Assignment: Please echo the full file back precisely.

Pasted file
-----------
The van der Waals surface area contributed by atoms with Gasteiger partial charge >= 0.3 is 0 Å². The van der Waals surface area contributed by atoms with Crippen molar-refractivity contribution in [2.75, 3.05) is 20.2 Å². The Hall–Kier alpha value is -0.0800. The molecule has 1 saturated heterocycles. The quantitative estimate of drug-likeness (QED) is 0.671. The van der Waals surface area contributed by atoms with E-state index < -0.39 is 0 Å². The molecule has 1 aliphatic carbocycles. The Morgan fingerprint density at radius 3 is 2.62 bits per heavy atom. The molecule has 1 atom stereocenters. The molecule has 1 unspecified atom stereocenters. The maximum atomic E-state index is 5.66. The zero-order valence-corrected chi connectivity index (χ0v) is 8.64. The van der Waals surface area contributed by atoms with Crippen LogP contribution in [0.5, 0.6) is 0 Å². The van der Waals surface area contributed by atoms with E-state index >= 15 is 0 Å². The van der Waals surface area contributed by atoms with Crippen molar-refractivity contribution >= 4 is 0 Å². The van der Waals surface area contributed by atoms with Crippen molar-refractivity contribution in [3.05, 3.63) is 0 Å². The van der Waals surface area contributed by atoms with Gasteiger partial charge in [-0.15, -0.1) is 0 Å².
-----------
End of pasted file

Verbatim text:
The van der Waals surface area contributed by atoms with Gasteiger partial charge >= 0.3 is 0 Å². The van der Waals surface area contributed by atoms with Crippen molar-refractivity contribution in [2.75, 3.05) is 20.2 Å². The Hall–Kier alpha value is -0.0800. The molecule has 1 saturated heterocycles. The quantitative estimate of drug-likeness (QED) is 0.671. The van der Waals surface area contributed by atoms with E-state index < -0.39 is 0 Å². The molecule has 1 aliphatic carbocycles. The Morgan fingerprint density at radius 3 is 2.62 bits per heavy atom. The molecule has 1 atom stereocenters. The molecule has 1 unspecified atom stereocenters. The maximum atomic E-state index is 5.66. The zero-order valence-corrected chi connectivity index (χ0v) is 8.64. The van der Waals surface area contributed by atoms with Crippen LogP contribution in [0.5, 0.6) is 0 Å². The van der Waals surface area contributed by atoms with E-state index >= 15 is 0 Å². The van der Waals surface area contributed by atoms with Crippen molar-refractivity contribution >= 4 is 0 Å². The van der Waals surface area contributed by atoms with Crippen molar-refractivity contribution in [3.05, 3.63) is 0 Å². The van der Waals surface area contributed by atoms with Gasteiger partial charge in [-0.15, -0.1) is 0 Å².